Ooh La La: Colonnes de Buren by artist Daniel Buren at the Palais Royal


We’ve never met a stripe we didn’t like. Pin, cabana, rugby. We’ll take them all, anytime. Our love for lines is ever present in each one of our collections. Whether we put them on a classic tee, on a pair of mules or a cashmere cardigan, stripes are a part of the signature style here at J.McLaughlin. Each season we look to art, culture and history as the muses in our design process. While our loyalty to stripes is eternal, keeping them fresh comes from a wellspring of inspiration. Sometimes it’s an iconic photograph, an art movement or even a historic landmark. Here are a few of our favorite stripe moments.



Iconic Women

Navy & White: Jackie O in a square neck striped tee



We can’t talk about stripe inspiration without starting with Jackie Kennedy Onassis. Jackie O. has always been one of our style icons. From her days as a First Lady, to her later years as a Manhattan book editor, so many of her looks continue to be relevant and modern. We love the image of her in a simple striped short sleeve sweater for so many reasons. First, it is as effortless as can be but has such a presence. With her oversized sunglasses, beach tan and frosted lipstick, one can’t help but want to steal this look and wear it on a yacht in the Greek islands. Jean Seberg, the actress who gained fame in the 1960s in Jean-Luc Godard’s Breathless, also immortalized the simple striped top. Both onscreen and off, Seberg, with her fresh face and blonde pixie cut often wore simple striped sailor tees and androgynous jeans. It wouldn’t be right to talk about iconic stripes without mentioning Audrey Hepburn. Another one of our perennial muses, Hepburn’s ability to make the everyday extraordinary, can not be overstated. When she pairs a striped sweater with a pair of cigarette pants, the look is at once seemingly carefree but remains revolutionary, inspiring, and eternally chic.




Look Up: The iconic stripes of The Beverly Hills Hotel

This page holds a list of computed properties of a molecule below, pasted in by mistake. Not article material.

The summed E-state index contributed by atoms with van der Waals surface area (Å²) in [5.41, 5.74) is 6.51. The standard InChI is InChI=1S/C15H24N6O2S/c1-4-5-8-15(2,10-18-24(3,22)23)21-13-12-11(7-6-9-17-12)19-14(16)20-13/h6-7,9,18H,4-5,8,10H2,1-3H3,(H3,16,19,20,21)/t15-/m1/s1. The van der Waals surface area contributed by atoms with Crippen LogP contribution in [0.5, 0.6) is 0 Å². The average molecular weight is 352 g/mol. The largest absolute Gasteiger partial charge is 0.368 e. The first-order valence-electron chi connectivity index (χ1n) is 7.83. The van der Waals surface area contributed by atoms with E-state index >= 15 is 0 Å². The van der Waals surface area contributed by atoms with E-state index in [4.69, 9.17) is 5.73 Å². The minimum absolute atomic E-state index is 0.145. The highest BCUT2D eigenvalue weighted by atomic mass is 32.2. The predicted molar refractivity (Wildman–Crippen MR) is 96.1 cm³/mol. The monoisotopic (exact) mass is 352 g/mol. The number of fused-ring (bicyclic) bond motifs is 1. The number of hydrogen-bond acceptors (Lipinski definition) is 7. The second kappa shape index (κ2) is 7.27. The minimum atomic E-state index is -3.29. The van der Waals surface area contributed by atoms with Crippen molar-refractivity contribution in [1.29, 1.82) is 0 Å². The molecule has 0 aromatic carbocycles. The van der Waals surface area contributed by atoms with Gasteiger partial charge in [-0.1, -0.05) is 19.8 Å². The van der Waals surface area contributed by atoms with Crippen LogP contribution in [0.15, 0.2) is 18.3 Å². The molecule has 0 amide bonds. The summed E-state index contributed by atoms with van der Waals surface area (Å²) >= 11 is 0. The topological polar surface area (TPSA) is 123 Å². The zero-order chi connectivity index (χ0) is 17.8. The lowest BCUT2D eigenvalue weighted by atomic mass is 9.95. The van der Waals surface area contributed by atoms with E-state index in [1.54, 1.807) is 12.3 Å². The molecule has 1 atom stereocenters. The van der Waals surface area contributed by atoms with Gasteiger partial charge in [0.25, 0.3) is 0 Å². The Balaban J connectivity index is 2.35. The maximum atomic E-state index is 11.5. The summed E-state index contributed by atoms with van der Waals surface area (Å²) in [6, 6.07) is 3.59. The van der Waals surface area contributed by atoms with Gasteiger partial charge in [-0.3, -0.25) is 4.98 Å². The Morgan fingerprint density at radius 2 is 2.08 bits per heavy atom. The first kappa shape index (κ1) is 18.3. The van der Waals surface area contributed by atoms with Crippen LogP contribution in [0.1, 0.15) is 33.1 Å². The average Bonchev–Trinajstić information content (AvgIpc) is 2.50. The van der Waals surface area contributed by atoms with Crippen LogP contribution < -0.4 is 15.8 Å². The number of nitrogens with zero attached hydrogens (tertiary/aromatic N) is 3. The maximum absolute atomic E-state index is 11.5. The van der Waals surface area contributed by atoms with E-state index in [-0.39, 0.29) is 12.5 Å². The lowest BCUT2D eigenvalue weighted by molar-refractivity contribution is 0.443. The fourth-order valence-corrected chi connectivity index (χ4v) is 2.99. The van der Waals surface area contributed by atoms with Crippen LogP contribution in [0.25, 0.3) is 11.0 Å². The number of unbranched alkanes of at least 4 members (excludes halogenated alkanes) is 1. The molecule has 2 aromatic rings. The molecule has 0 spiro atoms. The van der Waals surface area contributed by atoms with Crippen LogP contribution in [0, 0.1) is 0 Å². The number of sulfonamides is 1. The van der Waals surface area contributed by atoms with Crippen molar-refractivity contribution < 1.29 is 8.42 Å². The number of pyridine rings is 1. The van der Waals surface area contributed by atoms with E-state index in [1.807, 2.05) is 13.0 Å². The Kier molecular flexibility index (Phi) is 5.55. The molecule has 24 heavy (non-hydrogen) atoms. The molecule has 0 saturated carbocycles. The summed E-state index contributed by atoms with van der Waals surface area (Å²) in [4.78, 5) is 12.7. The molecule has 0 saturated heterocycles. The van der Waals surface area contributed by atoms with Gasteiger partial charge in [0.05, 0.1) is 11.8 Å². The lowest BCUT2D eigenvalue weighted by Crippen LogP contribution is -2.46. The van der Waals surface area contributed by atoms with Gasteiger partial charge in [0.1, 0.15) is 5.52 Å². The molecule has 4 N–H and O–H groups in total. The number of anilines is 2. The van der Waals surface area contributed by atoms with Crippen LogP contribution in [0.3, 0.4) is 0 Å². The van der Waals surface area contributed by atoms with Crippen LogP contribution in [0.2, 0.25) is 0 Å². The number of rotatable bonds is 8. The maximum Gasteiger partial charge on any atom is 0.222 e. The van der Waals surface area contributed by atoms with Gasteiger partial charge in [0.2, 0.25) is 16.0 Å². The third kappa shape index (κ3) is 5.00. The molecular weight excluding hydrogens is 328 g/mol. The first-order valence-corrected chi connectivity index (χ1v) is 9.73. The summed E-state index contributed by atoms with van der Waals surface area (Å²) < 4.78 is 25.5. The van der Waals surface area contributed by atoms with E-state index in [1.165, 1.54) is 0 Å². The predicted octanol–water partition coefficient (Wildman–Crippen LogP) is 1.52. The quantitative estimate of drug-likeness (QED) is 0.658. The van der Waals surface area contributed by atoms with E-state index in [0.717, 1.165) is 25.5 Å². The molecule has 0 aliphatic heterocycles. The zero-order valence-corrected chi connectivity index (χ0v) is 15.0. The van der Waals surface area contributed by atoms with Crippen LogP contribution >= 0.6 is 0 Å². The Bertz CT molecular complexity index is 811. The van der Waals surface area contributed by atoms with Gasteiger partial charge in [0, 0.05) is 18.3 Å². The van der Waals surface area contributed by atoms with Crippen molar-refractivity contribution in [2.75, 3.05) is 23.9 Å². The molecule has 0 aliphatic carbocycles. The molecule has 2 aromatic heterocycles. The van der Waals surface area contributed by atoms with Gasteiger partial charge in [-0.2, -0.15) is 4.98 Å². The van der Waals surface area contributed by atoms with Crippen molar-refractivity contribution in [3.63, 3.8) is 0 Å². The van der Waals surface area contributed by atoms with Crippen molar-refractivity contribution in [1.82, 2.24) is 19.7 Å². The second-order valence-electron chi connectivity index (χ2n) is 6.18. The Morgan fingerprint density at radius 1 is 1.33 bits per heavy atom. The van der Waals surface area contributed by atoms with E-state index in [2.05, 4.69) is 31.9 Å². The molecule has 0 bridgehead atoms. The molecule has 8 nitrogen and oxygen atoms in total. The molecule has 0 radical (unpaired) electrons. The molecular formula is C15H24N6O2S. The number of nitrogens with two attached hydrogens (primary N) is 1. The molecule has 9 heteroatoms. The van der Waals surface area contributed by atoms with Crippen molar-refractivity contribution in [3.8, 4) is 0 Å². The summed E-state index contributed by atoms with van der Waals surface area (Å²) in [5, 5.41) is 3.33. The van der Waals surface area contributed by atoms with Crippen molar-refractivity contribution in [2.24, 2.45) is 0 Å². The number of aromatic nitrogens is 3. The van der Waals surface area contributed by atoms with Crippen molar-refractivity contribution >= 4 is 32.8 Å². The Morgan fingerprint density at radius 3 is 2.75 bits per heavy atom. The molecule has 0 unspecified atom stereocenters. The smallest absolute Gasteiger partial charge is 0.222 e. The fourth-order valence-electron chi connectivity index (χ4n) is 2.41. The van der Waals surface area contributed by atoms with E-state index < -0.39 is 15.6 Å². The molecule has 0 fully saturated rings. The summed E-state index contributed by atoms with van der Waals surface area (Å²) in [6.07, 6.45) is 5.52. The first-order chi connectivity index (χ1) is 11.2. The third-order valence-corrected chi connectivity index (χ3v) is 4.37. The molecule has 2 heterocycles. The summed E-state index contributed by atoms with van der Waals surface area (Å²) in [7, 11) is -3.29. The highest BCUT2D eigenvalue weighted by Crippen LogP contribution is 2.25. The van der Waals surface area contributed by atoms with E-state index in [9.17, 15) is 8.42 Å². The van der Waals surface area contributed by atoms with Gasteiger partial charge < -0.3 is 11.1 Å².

La Vie En Stripes: The Colonnes de Buren



The signature green and white stripes of The Beverly Hills Hotel have a special place in our striped archives. Part of this comes from our love of the glamour and mystique of the famed hotel and its embodiment of Old Hollywood. The other part comes from the stripes itself. Bold and inherently joyful, we can’t help but want to lay by the pool on a striped chaise lounge or eat the famous McCarthy salad at the Polo Lounge and gaze up at the striped ceiling. Mixed with art deco elements and lots of color, we often find ourselves chasing that distinct joie de vivre of this historic place. And then… there’s Paris. Famed artist Daniel Buren created Les Deux Plateau, nicknamed the Colonnes de Buren, at the Palais Royal which is the ultimate entryway for stripe enthusiasts and beyond. In addition to interiors, fine art always figures into our designing consciousness.




On The Wall: Agnes Martin’s  “Untitled 2”



Artists like Agnes Martin, Paul Klee and Franz Kline both interpreted stripes in completely new and unique ways. Martin, an American Abstract Expressionist, used stripes in shades of serene colors, like her piece “Untitled 2” seen above. Klee, part of the Bauhaus movement and an expressionist, surrealist and cubist painter, focused on the use of color and geometric preciseness in his lined paintings. Kline, on the other hand, was an abstract expressionist whose works feature bold brushstrokes that evoke feelings of drama and intensity. Many of them are in stark black and white which only lends to their daring effect. Risk taking is always central to art and we try to do that with our collections, especially finding new ways to interpret classic prints like stripes.



The Breton Stripe

Iconic: James Dean dons his best stripes.



Originally introduced in 1958 as the uniform for all French Navy seamen in Northern France, the Breton striped top might be the most famous of all stripe moments. Typically a cotton tee with bold navy sailor stripes, this iconic piece of clothing has inspired countless riffs and renditions. Coco Chanel, adopted this uniform as fashion in her 1917 nautically themed collection. The collection was groundbreaking in its casual approach to women’s fashion. Gone were corsets and structured styles. She showed tees and trousers and other relaxed silhouettes. Legends from James Dean to Pablo Picasso to Andy Warhol all have sported the Breton stripe. This top, and its many wearers, shows the versatility of this classic stripe. It also is significant due to its approachable nature and attitude. This is not a fancy suit or ball gown, anyone, male or female can own a striped shirt. That is true fashion equality.



The J.McLaughlin Spring Stripe



We’re taking a crisp and cool approach to this season’s stripes. This means there is a bevy of striped button downs, like our much-loved Lois and Brynn, in soft cottons and airy linens. We’re all about having a boat moment, and our silky Madeline striped shirt paired with our Carter wide leg linen trouser is just the look we’ve been coveting. Swimwear also gets a stripe infusion. Think a pink striped bikini and rashguard for her and a seersucker swim trunk for him. 



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